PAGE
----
L’Affaire Sofri (Jean-Louis Comolli, formerly of the French film magazine Cahiers du Cinéma) is a useful and intelligent work. In 1988 a witness suddenly appeared claiming that three leaders of the Italian leftist Lotta Continua group, including Adriano Sofri, had been responsible for the murder in 1972 of a Milan police inspector. The inspector had been accused by the left of responsibility or complicity in the death of the anarchist, Giuseppe Pinelli, who “jumped” from a window in police headquarters to his death in 1969.

The film essentially records a monologue by left academic Carlo Ginzburg, who has scrupulously exposed the case against Sofri. The former left-wing leader’s sentence of 22 years in prison was upheld by a court in Venice in October 2000. Ginzburg, who knew Sofri, declares, “I was convinced of his innocence.” He explains that the prosecution of the former Lotta Continua leaders was a witch-hunt, a vendetta originating at the highest levels of the Italian state. He compares the conduct of the “repentant” witness, Leonardo Marino, a former Lotta Continua member, to the reactions of prisoners and witnesses during the Inquisition.

Ginzburg demonstrates that far from Marino having suddenly appeared in police headquarters one day to deliver his surprise confession in 1988 (as was claimed), he had had relations with police officials for weeks, including nighttime discussions. The authorities had sought Marion, not vice versa. It becomes obvious from the discrepancies in the testimony of Marino and eyewitnesses that the former was not even on the scene at the time of the killing. Why had he lied? Ginzburg has no definite answer. Marino obviously had experienced a “moral and religious crisis,” turning his back on the left and his past.

There are other facts: much of the evidence, including the fatal bullet, has disappeared or been destroyed in police custody. Everything stinks of a frame-up.

Sofri himself, in a video clip from one of his trials, dismisses the idea of a high-level plot. Ginzburg is not so sure. “Conspiracies exist,” he notes. He points out, intriguingly, that La Repubblica, a daily newspaper, has just run an interview with one Maletti, a key man in the Italian secret service in the 1970s, who claims that behind the bombings of the time were American intelligence forces. Faced with the radicalization of students and increasing numbers of workers in 1969, the Italian ruling elite and its US allies were attempting to create the conditions for a “Greek” solution, i.e., a coup d’état by elements within the military.

One does not learn a great deal from August: a moment before eruption (Avi Mograbi), but what one does learn is not flattering to Israeli society. Mograbi has an irritating style, perhaps patterned on that of Italy’s Nanni Moretti ( Dear Diary, April), which involves setting the filmmaker’s not so terribly remarkable personality and observations at the center of his documentaries.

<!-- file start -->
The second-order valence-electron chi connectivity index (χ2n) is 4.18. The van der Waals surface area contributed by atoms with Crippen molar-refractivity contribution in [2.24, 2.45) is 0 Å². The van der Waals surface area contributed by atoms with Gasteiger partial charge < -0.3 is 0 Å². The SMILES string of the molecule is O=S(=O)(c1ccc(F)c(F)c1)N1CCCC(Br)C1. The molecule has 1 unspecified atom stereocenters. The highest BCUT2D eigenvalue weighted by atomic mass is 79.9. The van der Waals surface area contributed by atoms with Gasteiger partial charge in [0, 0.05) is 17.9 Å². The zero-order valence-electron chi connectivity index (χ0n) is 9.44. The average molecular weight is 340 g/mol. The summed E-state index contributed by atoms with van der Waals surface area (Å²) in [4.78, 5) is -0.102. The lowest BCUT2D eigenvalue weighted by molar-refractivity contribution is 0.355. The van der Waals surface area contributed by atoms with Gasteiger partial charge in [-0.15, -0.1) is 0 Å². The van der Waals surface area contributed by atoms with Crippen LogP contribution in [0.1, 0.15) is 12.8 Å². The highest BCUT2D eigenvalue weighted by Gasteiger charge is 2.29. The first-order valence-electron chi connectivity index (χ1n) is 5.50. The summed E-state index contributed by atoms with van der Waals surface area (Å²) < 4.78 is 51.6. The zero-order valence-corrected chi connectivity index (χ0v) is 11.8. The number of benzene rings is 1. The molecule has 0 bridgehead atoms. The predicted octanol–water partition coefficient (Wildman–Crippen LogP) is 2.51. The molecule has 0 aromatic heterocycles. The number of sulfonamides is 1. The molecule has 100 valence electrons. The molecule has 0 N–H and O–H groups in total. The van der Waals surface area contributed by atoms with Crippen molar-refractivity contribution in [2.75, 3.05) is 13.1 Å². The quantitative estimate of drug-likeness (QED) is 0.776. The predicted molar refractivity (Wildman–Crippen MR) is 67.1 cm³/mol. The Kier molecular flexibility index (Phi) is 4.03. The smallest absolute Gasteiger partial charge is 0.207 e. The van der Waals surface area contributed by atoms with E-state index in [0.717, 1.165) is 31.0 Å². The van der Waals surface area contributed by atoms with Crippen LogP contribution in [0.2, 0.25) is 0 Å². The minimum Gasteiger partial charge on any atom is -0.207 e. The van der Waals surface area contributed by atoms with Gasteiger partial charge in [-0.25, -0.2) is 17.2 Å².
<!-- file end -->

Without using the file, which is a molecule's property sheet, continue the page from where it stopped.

Mograbi takes his camera around Israel in the sweltering month of August and discovers a society perpetually on the verge of violence. Football crowds, onlookers at an arrest, crowds in a mall are tense, angry and often racist. A group of Jewish schoolchildren in a well-to-do neighborhood tell him that the “Arabs should burn.” Mograbi interviews a group of Arab workers and they, in turn, blame their joblessness on immigrants, “niggers who take the jobs.” No one comes off well.

“This is Israel,” he says, “wherever you go, in public or private life everything is charged with violence, as though we faced an imminent disaster, a disaster with no forewarning.” The disaster has indeed come, although there was plenty of forewarning.

Blind spot: Hitler’s secretary (André Heller, Othmar Schmiderer) is one of those bizarre films about which one does not know quite what to say. It consists of interviews conducted with Traudl Junge, who was indeed Hitler’s secretary between 1942 and the end of the war.

Junge, after 56 years of silence, decided to tell her story in 2001 (she has since died). What she has to say is enlightening in certain regards, but her own comprehension of the events remained limited and the filmmakers prove incapable of going beyond those limits. It is perhaps in the interest of “cinema verité” that they confine themselves to her words and her words only, but such self-imposed restrictions are counterproductive. The film would have been far more illuminating if its makers had offered an analysis of their own both of Nazism and those who went along with it.

Junge came to work for Hitler by accident, because, believe it or not, she won a typing competition in the offices of the German government where she was working. She describes herself at the time as “so ignorant.” She defends herself at first, saying that she was only one of “millions who didn’t see.” She was “very subservient to a father figure.” Her own father was “completely apolitical,” but her grandfather was a general. One wants to know more about this family, whose atmosphere she refers to as “incredibly conformist.”

Junge observes that Hitler believed himself to be guided by “great goals, great ideas,” which she now considers “primitive.” He never spoke in anti-Semitic terms, she asserts, but declared that “without him the West would not be able to resist Bolshevism.” Hitler returned to this theme, his secretary explains, citing him: “It is impossible for Bolshevism to triumph, I am the only one who can prevent that.” When one female visitor complained about seeing Jews in Austria being packed on a train, Hitler angrily dismissed the concern.

The latter half of the film is concerned with Hitler’s last days in the bunker, where Junge was present. It is simply nightmarish, the ignominious collapse of the most filthy and barbaric regime the world has yet known.

Junge says that for years she justified her behavior on the grounds of her youth and ignorance. One day, she explains, she came across a monument to a girl who was martyred in the anti-fascist cause, a girl who was the same age as Junge when the latter went to work for Hitler. Obviously burdened by immense feelings of guilt, “It’s no excuse to be young,” she tells the camera.

To be continued